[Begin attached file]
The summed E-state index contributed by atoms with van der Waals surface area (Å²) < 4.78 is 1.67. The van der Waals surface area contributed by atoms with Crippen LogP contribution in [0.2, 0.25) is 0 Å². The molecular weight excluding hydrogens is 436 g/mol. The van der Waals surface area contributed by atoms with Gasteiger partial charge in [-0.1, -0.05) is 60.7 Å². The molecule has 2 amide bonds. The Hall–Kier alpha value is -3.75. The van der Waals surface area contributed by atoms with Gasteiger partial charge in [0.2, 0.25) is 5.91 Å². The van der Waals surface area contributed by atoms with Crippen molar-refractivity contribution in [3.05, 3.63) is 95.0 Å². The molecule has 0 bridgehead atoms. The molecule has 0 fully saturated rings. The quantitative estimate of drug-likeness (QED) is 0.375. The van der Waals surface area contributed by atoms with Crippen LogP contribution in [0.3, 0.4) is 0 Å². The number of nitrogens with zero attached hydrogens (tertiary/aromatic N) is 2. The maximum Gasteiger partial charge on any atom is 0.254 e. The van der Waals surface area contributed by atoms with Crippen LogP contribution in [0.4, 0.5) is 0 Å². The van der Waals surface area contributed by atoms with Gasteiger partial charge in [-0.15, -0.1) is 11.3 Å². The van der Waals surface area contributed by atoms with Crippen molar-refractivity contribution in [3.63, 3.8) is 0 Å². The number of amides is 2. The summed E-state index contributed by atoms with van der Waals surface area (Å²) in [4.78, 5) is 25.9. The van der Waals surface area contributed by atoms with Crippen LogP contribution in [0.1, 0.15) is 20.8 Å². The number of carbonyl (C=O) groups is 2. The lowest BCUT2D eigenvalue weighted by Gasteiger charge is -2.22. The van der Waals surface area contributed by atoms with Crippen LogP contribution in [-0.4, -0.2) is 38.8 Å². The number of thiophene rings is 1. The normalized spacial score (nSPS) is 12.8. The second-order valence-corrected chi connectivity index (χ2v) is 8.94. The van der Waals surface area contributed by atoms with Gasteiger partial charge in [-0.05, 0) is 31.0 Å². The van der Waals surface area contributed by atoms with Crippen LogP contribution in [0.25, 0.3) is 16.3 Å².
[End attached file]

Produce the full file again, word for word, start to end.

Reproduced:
The summed E-state index contributed by atoms with van der Waals surface area (Å²) < 4.78 is 1.67. The van der Waals surface area contributed by atoms with Crippen LogP contribution in [0.2, 0.25) is 0 Å². The molecular weight excluding hydrogens is 436 g/mol. The van der Waals surface area contributed by atoms with Gasteiger partial charge in [-0.1, -0.05) is 60.7 Å². The molecule has 2 amide bonds. The Hall–Kier alpha value is -3.75. The van der Waals surface area contributed by atoms with Gasteiger partial charge in [0.2, 0.25) is 5.91 Å². The van der Waals surface area contributed by atoms with Crippen molar-refractivity contribution in [3.05, 3.63) is 95.0 Å². The molecule has 0 bridgehead atoms. The molecule has 0 fully saturated rings. The quantitative estimate of drug-likeness (QED) is 0.375. The van der Waals surface area contributed by atoms with Crippen LogP contribution in [0.3, 0.4) is 0 Å². The number of nitrogens with zero attached hydrogens (tertiary/aromatic N) is 2. The maximum Gasteiger partial charge on any atom is 0.254 e. The van der Waals surface area contributed by atoms with Crippen LogP contribution in [0.4, 0.5) is 0 Å². The van der Waals surface area contributed by atoms with Gasteiger partial charge in [-0.15, -0.1) is 11.3 Å². The van der Waals surface area contributed by atoms with Crippen molar-refractivity contribution in [3.63, 3.8) is 0 Å². The number of amides is 2. The summed E-state index contributed by atoms with van der Waals surface area (Å²) in [4.78, 5) is 25.9. The van der Waals surface area contributed by atoms with Crippen LogP contribution in [0.1, 0.15) is 20.8 Å². The number of carbonyl (C=O) groups is 2. The lowest BCUT2D eigenvalue weighted by Gasteiger charge is -2.22. The van der Waals surface area contributed by atoms with Crippen LogP contribution in [-0.4, -0.2) is 38.8 Å². The number of thiophene rings is 1. The normalized spacial score (nSPS) is 12.8. The second-order valence-corrected chi connectivity index (χ2v) is 8.94. The van der Waals surface area contributed by atoms with Gasteiger partial charge in [-0.05, 0) is 31.0 Å². The van der Waals surface area contributed by atoms with Crippen LogP contribution in [0.25, 0.3) is 16.3 Å².